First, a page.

More so, the ZPCS Staff College is rolling out staff development programmes which are more biased towards social sciences that include psychology, sociology, counselling, law and corrections, to mention just a few.

The correctional package is meant to enrich our human capital development programmes, which are aimed at capacitating and empowering both officers and inmates.

Therefore, the curriculum has been transformed in line Section 227 of the Constitution of Zimbabwe that outlines the establishment and functions of the prisons and correctional service.

SM: Over the years there have been reports of food shortages in the prisons. What have you done to ensure that there is enough food for inmates?

CGC: Admittedly, there were reports of some incidents of food shortages within prisons, which were attributed to a number of factors that include, but are not limited to, late or non-provision of the required farming inputs, lack of farm mechanisation and adverse weather conditions.

However, I am glad to mention that production efforts have been scaled up at our prison farms.

For instances, previously there are times when vegetables were bought to feed inmates but this time around the prison farms are producing enough vegetables not only to feed the inmates but producing surplus to give some hospitals.

Now given the provision of the above stated farm equipment, hopes are high that production will be doubled, if not trebled.

The resuscitation of and/or drilling of boreholes at most of the farm prisons has boosted our irrigation capacity, thereby enhancing our production levels, especially under horticulture.

SM: The country has been battling the Covid-19 pandemic for nearly two years now and there were fears that there could be catastrophic outbreaks in prisons. What have you done to ensure that Covid-19 is contained?

CGC: It is a fact that the Covid-19 pandemic did not spare us.

I am happy to mention that with the assistance and support from both the Government and the business community, the ZPCS has managed to contain and limit its effects within our prisons.

As part of the measures to contain its spread, the ZPCS has been religiously following and adhering to both the WHO and national guidelines and protocols to prevent the spread of this virus.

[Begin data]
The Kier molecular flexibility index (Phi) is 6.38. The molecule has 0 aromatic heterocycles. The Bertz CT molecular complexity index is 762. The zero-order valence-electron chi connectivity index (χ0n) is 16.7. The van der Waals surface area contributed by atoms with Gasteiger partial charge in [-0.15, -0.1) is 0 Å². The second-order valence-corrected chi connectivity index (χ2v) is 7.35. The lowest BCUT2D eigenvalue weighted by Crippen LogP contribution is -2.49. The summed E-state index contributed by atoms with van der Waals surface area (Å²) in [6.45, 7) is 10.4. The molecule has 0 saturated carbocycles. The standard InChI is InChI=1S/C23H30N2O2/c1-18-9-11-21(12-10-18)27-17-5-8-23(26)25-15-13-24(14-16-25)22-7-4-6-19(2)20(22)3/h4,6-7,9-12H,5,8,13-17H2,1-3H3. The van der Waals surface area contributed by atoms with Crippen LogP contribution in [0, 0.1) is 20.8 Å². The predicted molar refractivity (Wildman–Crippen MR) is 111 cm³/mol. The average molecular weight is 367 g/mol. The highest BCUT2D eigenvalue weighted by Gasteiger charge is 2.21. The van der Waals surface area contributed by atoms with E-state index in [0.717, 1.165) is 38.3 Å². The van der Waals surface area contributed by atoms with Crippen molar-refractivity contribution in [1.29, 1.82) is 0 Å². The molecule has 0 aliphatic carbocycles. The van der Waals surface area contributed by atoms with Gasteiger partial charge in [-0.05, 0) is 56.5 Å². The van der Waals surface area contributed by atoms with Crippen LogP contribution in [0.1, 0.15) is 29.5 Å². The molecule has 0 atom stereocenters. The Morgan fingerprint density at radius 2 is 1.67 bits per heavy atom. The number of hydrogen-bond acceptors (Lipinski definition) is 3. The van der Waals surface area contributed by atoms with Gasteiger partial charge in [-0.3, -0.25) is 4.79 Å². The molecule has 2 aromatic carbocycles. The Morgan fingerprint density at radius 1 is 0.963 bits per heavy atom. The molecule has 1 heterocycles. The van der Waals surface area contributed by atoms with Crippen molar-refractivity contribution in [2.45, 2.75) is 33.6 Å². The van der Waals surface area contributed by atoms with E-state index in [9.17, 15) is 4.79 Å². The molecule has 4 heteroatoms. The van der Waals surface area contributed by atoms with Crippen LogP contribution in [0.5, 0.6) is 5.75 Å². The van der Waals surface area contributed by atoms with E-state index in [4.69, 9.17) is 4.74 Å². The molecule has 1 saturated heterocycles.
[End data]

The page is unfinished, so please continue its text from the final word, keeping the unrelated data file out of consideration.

More so, given our committed frontline workers (health staff) coupled with the provision of some PPEs, wearing of the face masks and sanitisation by officers, inmates and even our dependents, this has greatly minimised the mortality rates and those affected.

Those infected had been secluded to curb the spread of the disease.

Uptake of vaccination has also been quite pleasing.

The vaccination campaign has 90 percent of our officers, 63 percent of inmates and 30 percent of our dependents being fully vaccinated.

We are also cognisant of the fact that there is a new variant that was recently detected in Botswana and South Africa, hence the ZPCS continues to conduct awareness campaigns within its cantonment areas.

In terms of statistics, a total number of 992 officers and 2 038 inmates were infected with the virus, with 32 deaths being recorded (10 officers, 18 inmates and four dependents).

SM: What sort of mechanism have you introduced to reduce overcrowding in prisons?

CGC: Overcrowding has been a challenge in some of our facilities.

As a department, we continue to advocate through the Judicial Service Commission (JSC) for the imposition of non-custodial sentences for minor crimes as well as remanding those awaiting trial out of custody.

As ZPCS, we would also like to appreciate the Government, which, through the Presidential Amnesty, facilitated the release of quite a number of inmates.

The Presidential Amnesty has helped in decongesting the prisons.